When a community condemns many of its best citizens to goal for no more appropriate reason than they have demonstrated their honesty and high character, it is difficult to predict where will be the end of the long chain of consequences. But this may be said with certainty: the movement against reaction will gather a great impetus from such persecutions.
After the passage of the Conscription Acts the anti-militarists were thrust into the army, and the immediate effect of their steady resolve and unyielding loyalty to conviction was a concentration of public attention upon the methods of “breaking in” employed in the army. The agitation, primarily intended to secure the proper treatment of men of anti-militarist principle, will do incalculable service to the ordinary soldier in raising the whole question of army “discipline” and the means used to enforce it.
When it was found to be highly undesirable to keep the anti-militarists in the army, they were transferred to the civil prisons. And we may expect the result of that to be a powerful and growing agitation for prison reform, specially when our people turn their eyes from the ends of the world and look again to home affairs. Mr. Salt has chosen a good moment for the publication of his book, “The Flogging Craze” (George Allen & Unwin, 2/6 net). It is a work that is bound to be read with great interest by those young men who have now had personal experience of prison life, and they, by the advantages of their social connections and their various abilities—some of them being speakers, others writers, some teachers, others enthusiastic Trade Unionists, and all of them being able in intimate circles to exert an influence over social and political thought—will give a strong support to the endeavour to root out of our national life the baser conceptions and practices that have remained with us from a bygone age. Mr. Salt’s book is a necessity to-day, for more than one magistrate has shown himself to be susceptible to the prevailing atmosphere of brutality, and has increased the infliction of corporal punishment in his dealing with juvenile crimes.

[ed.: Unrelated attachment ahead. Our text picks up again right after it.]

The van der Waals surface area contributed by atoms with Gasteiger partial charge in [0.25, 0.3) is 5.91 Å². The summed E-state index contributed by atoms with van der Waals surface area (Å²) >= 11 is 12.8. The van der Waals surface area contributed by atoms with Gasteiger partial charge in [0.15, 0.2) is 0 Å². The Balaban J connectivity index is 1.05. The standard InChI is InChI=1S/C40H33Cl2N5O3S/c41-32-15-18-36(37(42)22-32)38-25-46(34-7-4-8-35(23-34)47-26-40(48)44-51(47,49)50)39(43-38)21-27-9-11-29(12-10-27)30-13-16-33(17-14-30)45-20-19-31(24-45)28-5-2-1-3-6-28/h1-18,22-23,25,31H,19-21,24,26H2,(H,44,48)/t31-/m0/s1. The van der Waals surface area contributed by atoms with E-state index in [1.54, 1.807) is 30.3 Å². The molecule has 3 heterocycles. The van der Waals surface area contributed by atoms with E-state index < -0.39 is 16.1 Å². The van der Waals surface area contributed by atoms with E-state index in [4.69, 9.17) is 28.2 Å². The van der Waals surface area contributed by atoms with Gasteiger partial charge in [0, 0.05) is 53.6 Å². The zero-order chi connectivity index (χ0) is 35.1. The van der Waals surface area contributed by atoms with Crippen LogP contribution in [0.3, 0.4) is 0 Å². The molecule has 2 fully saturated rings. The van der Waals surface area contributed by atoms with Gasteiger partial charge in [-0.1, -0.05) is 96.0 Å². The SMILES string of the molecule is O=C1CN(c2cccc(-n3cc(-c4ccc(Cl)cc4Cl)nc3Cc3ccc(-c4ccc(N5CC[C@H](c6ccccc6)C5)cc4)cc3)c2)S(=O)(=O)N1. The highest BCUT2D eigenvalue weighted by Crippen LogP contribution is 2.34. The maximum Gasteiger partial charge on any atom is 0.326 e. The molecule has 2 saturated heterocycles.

The readiness to “punish” what are regarded as wrong actions is an indication not only of failure to understand the problem of “crime” and the psychology of the “criminal,” but also of a lack of any desire to understand. As Mr. Salt says on page 148:
Crime is a social disease, an act of violence, a symptom of deep-seated malady. To those, therefore, who clamour for the flogging of malefactors, we answer that, just as the only effective way of dealing with bodily disease is to remove the cause of it by sanitation and right living, so the only method by which crime can be eradicated is by improved social conditions and a removal of the sources of crime. The best way in which society can mark its indignation at evil deeds is by reforming itself. The criminal, after all, is but the product of society; and for a community to turn and torture these wretched children of its own heartlessness is to mistake the symptom for the cause, and so to add folly to folly in its treatment of social disorder.
There is an irony in any deprecation of savage practices just now, but by some strange psychological aberration the masses of the people can tolerate a colossal outbreak of international murder with all its horrible and disgusting accompaniments, and even see in it something “noble” and “necessary,” while they may be roused to very strong feeling against the continuance of a barbaric custom in our national and local relationships. Flogging is one of the revolting habits that die hard, and Mr. Salt has written the history of the movement against it in this country. His case against flogging is strong and is, necessarily, allied to the case against the use of force in general. His attack is not, of course, restricted to flogging in prisons; he protests against the state of mind that permits the practice in the school and in the home, and shows that the degradation of those who inflict it is finally greater than that of the sufferers. The demand for the abolition of flogging should be one of the principal planks in any prison-reform agitation, and when it is finally abolished from the prisons it may become too unpopular to exist even in our aristocratic schools. The disappearance of a habit so vicious from all our public institutions, it may be hoped, will lead to a more enlightened private life. We commend Mr. Salt’s book to all who wish to make a well-informed attack upon the flogging craze.
The Labour Leader, 1916